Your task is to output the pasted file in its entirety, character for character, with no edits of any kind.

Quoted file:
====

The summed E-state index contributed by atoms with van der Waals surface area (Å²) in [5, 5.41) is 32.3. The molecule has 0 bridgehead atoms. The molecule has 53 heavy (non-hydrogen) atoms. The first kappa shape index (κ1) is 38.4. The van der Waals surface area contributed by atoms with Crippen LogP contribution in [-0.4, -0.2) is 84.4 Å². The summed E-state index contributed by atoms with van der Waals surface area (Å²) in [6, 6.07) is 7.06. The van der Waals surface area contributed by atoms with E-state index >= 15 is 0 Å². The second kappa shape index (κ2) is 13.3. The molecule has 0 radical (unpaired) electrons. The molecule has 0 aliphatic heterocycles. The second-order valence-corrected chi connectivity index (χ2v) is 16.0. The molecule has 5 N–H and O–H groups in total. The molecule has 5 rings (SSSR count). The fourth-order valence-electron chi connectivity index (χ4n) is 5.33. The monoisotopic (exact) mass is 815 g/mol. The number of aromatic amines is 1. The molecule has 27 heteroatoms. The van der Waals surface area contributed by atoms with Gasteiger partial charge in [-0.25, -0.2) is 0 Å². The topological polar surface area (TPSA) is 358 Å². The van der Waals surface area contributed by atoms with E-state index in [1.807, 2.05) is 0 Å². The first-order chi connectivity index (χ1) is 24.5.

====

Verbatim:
The summed E-state index contributed by atoms with van der Waals surface area (Å²) in [5, 5.41) is 32.3. The molecule has 0 bridgehead atoms. The molecule has 53 heavy (non-hydrogen) atoms. The first kappa shape index (κ1) is 38.4. The van der Waals surface area contributed by atoms with Crippen LogP contribution in [-0.4, -0.2) is 84.4 Å². The summed E-state index contributed by atoms with van der Waals surface area (Å²) in [6, 6.07) is 7.06. The van der Waals surface area contributed by atoms with E-state index >= 15 is 0 Å². The second kappa shape index (κ2) is 13.3. The molecule has 0 radical (unpaired) electrons. The molecule has 0 aliphatic heterocycles. The second-order valence-corrected chi connectivity index (χ2v) is 16.0. The molecule has 5 N–H and O–H groups in total. The molecule has 5 rings (SSSR count). The fourth-order valence-electron chi connectivity index (χ4n) is 5.33. The monoisotopic (exact) mass is 815 g/mol. The number of aromatic amines is 1. The molecule has 27 heteroatoms. The van der Waals surface area contributed by atoms with Gasteiger partial charge in [-0.25, -0.2) is 0 Å². The topological polar surface area (TPSA) is 358 Å². The van der Waals surface area contributed by atoms with E-state index in [1.807, 2.05) is 0 Å². The first-order chi connectivity index (χ1) is 24.5.